by Leslie Scott-Jones
Join the Jefferson School of African American Heritage Center on Monday, December 26th, 2022 between 1:00 and 5:00 pm for a celebration of Kwanzaa. Read on for Leslie Scott-Jones’ brief recapitulation of the holiday celebration’s origins.
Kwanzaa was introduced to Black Americans in the United States in 1966 by Dr. Maulana Karenga. It was not merely a fictitious construction from Dr. Karenga’s imagination. The celebration came from traditions on the African continent which Dr. Karenga knew would feel like home for Black Americans. Dr. Karenga was born in Maryland in 1941 and studied at the University of California, Los Angeles, receiving a degree in Africana Studies. He joined the Congress for Racial Equality and Student Nonviolent Coordinating Committee (SNCC). Following the Watts Riots in 1965, his goal was to “give an alternative to Christmas…an opportunity to celebrate themselves and their history, rather than imitate the practice of the dominant society.” It was his way of contributing to a cultural understanding that Black people had been stripped of. The name of the holiday, “Kwanzaa,” was taken from a Swahili phrase which means “first fruits” and is celebrated as a festival in southern Africa regardless of tribal affiliation.
Several African peoples have long celebrated by gathering together, sharing the fruits of their harvests, showing reverence to our creator and those on whose shoulders we stand. Karenga simply wanted to reintroduce Black Americans to African cultural ideals and begin to shift how the descendants of the Transatlantic Slave Trade thought of the continent. Before the introduction of Kwanzaa in the U.S., many Black Americans only thought of the continent through a white lens. For example, Black Americans might encounter photos of African and Africans in National Geographic or in commercials for aid for starving children. We thought of the places our ancestors were stolen from as desolate, uninviting, and harsh. The Black Power Movement, along with Karenga, made efforts to continue the work that Marcus Garvey had begun to instill a pride in and knowledge of African cultures. We as a people know better than any other that once pride in who you are is taken from you, it’s hard to get back. The descendants of the Africans that were stolen as part of the Transatlantic Slave Trade are still targeted today for the eradication of pride in themselves. What other explanation could there be for such an uproar over something so small as a cartoon and fictional character like Ariel of The Little Mermaid having brown skin and typically African features?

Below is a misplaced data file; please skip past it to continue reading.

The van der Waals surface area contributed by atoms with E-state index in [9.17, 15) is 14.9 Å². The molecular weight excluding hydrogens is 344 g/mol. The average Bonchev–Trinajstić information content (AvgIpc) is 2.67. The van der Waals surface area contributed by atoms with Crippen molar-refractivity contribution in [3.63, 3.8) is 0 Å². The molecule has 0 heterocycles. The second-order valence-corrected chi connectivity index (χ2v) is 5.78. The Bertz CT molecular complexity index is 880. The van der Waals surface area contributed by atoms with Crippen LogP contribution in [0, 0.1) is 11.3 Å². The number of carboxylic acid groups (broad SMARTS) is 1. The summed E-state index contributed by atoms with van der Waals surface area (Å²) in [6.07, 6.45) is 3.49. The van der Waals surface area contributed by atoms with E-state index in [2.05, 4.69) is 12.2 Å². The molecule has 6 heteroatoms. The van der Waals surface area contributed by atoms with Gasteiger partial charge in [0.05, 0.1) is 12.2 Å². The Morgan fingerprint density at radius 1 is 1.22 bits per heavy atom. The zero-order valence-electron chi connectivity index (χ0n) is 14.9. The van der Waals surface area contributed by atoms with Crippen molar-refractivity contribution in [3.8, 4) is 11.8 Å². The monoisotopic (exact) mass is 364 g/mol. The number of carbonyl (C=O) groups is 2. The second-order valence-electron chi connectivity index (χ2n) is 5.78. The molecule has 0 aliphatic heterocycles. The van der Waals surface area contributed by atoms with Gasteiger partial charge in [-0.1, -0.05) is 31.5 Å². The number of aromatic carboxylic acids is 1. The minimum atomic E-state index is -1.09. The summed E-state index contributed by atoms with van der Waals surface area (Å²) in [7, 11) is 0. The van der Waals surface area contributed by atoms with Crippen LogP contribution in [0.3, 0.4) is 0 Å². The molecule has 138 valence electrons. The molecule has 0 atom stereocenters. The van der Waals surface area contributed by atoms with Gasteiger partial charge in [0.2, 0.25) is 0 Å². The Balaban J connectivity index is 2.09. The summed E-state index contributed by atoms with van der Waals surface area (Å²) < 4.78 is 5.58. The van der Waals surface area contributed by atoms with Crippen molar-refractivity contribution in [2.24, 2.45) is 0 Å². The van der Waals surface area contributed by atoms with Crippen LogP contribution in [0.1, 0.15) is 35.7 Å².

One thing that was savagely ripped from our ancestors was culture. The enslaved were given new names, forbidden to speak their native languages, and many were even given a new religion. Although we found ways to keep some African traditions alive, there’s no way to measure what we’ve lost. Kwanzaa, therefore, is one way we can connect with the truest, most intimate parts of ourselves, as we make our plans for the coming year. What do we want to accomplish? How will we support our community, our people? How can we honor our ancestors? How do we hold on to the culture we came from, even when it was violently beaten out of us by white supremacist systems? Kwanzaa is a simple and powerful answer.
Today many people observe Kwanzaa in addition to their other holiday traditions. And while it was created to interject a more African perspective back into Africans on U.S. shores, it has become a way for Black people to recenter themselves during the last week of the year. It’s used to talk with your family about how we can lean into important principles like cooperation, creativity, and unity. As much as we buy into the pride and honor of a fictional Wakanda in the Marvel Cinematic Universe of Black Panther, sometimes we forget that it’s up to us to create the environment that brings us pride in our own homes and our own hearts. Kwanzaa offers us the chance to do just that.